Providing coverage of Alaska and northern Canada's oil and gas industry
May 2009

Vol. 14, No. 19 Week of May 10, 2009

Imperial, TransCanada leading the charge

Companies take bold view of oil sands, while others rescope plans, rethink strategies; not fazed by Obama’s environmental policies

Gary Park

For Petroleum News

Imperial Oil and TransCanada, key players in the Mackenzie Gas Project, are also emerging as key proponents of future oil sands development.

Imperial Chief Executive Officer Bruce March has dropped the clearest hint yet that his company is on the verge of announcing corporate approval of the 300,000-barrel-per-day Kearl venture (a joint undertaking with sister company ExxonMobil Canada).

Almost simultaneously, TransCanada CEO Hal Kvisle told reporters May 1 that his company — having already entered the realm of nuclear, thermal and wind power generation — is ready, willing and able to extend its reach beyond its traditional role as Canada’s largest regulated natural gas pipeline operator into delivering production from the Alberta oil sands to North American markets.

For March, a decision to proceed with Kearl would fly in the face of those who believe U.S. President Barack Obama is about to lead the charge on climate change and greenhouse gas emissions measures that could undermine imports of Canada’s oil sands crude.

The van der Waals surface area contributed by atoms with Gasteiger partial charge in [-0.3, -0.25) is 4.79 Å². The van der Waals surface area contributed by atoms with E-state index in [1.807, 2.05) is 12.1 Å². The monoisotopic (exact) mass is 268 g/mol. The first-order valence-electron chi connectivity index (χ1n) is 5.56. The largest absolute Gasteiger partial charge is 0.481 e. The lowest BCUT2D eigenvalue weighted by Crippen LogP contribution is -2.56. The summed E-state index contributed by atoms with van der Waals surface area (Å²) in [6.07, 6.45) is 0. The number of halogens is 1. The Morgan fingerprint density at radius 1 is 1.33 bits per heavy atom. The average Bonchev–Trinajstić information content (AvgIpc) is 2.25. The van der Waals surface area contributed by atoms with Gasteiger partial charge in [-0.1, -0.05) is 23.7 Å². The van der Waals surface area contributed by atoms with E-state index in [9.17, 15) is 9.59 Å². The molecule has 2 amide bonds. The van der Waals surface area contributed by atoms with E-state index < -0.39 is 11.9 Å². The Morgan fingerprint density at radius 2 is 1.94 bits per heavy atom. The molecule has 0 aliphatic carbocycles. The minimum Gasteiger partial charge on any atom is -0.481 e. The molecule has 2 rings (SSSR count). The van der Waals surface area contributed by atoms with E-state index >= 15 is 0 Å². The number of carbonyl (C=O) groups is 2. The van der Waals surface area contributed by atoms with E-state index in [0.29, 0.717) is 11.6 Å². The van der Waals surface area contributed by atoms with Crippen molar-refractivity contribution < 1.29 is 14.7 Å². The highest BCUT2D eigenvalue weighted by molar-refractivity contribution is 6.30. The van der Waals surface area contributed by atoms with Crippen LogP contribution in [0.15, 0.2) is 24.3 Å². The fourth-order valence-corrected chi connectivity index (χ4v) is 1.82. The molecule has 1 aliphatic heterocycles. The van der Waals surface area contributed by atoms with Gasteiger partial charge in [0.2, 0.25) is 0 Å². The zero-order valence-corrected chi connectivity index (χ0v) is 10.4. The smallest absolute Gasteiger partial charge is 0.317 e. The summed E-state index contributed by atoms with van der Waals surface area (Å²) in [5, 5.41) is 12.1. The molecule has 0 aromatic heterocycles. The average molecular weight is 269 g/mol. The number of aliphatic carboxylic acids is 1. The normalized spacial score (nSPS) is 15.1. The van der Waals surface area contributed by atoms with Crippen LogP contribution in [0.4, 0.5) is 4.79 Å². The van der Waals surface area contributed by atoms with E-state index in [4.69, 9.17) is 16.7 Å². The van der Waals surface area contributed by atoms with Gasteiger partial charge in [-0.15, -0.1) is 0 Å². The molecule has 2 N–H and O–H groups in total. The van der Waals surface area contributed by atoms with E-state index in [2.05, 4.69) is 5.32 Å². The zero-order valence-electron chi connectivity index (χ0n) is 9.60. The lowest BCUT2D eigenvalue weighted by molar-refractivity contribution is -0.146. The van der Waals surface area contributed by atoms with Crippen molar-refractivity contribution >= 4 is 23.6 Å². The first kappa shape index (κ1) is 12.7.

He said there is “no doubt that the U.S. is going to take action” on the environmental front.

“Just like Canada, they’re going to develop a climate change policy. … We are staying in tune with what those elements are going to be and it looks like the Obama administration is 100 percent committed” to a cap-and-trade system for carbon.

But March draws optimism from Obama’s visit to Ottawa in February when he sidestepped the chance to characterize Alberta’s oil sands output as “dirty” oil.

Instead the president said Canada “has got a challenge with the oil sands (in the same way) the U.S. has a challenge with coal-fired electricity generation,” he said.

March is doubtful the U.S. Congress will introduce climate-change legislation in the near term, predicting that process in both the House of Representatives and the Senate is likely to take much longer than most people expect.

Kearl to be funded